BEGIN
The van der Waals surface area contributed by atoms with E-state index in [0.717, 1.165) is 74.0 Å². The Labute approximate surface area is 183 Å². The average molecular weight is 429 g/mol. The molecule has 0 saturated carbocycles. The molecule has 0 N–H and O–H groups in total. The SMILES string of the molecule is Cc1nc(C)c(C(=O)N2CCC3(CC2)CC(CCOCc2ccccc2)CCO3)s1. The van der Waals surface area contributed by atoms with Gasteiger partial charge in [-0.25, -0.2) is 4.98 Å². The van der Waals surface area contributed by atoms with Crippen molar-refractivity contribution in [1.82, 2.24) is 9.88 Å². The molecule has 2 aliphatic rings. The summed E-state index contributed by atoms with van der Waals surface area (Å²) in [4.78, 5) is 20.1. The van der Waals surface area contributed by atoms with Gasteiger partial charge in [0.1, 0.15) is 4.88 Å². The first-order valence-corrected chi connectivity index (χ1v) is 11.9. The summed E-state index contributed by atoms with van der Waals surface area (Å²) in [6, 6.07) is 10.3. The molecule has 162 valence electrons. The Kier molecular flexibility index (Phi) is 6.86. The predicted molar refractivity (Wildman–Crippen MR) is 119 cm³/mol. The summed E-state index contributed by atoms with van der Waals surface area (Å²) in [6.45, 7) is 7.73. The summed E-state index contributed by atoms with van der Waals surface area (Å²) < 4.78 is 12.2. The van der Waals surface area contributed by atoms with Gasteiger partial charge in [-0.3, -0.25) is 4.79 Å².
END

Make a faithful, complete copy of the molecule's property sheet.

The van der Waals surface area contributed by atoms with E-state index in [0.717, 1.165) is 74.0 Å². The Labute approximate surface area is 183 Å². The average molecular weight is 429 g/mol. The molecule has 0 saturated carbocycles. The molecule has 0 N–H and O–H groups in total. The SMILES string of the molecule is Cc1nc(C)c(C(=O)N2CCC3(CC2)CC(CCOCc2ccccc2)CCO3)s1. The van der Waals surface area contributed by atoms with Gasteiger partial charge in [-0.25, -0.2) is 4.98 Å². The van der Waals surface area contributed by atoms with Crippen molar-refractivity contribution in [1.82, 2.24) is 9.88 Å². The molecule has 2 aliphatic rings. The summed E-state index contributed by atoms with van der Waals surface area (Å²) in [4.78, 5) is 20.1. The van der Waals surface area contributed by atoms with Gasteiger partial charge in [0.1, 0.15) is 4.88 Å². The first-order valence-corrected chi connectivity index (χ1v) is 11.9. The summed E-state index contributed by atoms with van der Waals surface area (Å²) in [6, 6.07) is 10.3. The molecule has 162 valence electrons. The Kier molecular flexibility index (Phi) is 6.86. The predicted molar refractivity (Wildman–Crippen MR) is 119 cm³/mol. The summed E-state index contributed by atoms with van der Waals surface area (Å²) in [6.45, 7) is 7.73. The summed E-state index contributed by atoms with van der Waals surface area (Å²) < 4.78 is 12.2. The van der Waals surface area contributed by atoms with Gasteiger partial charge in [-0.3, -0.25) is 4.79 Å².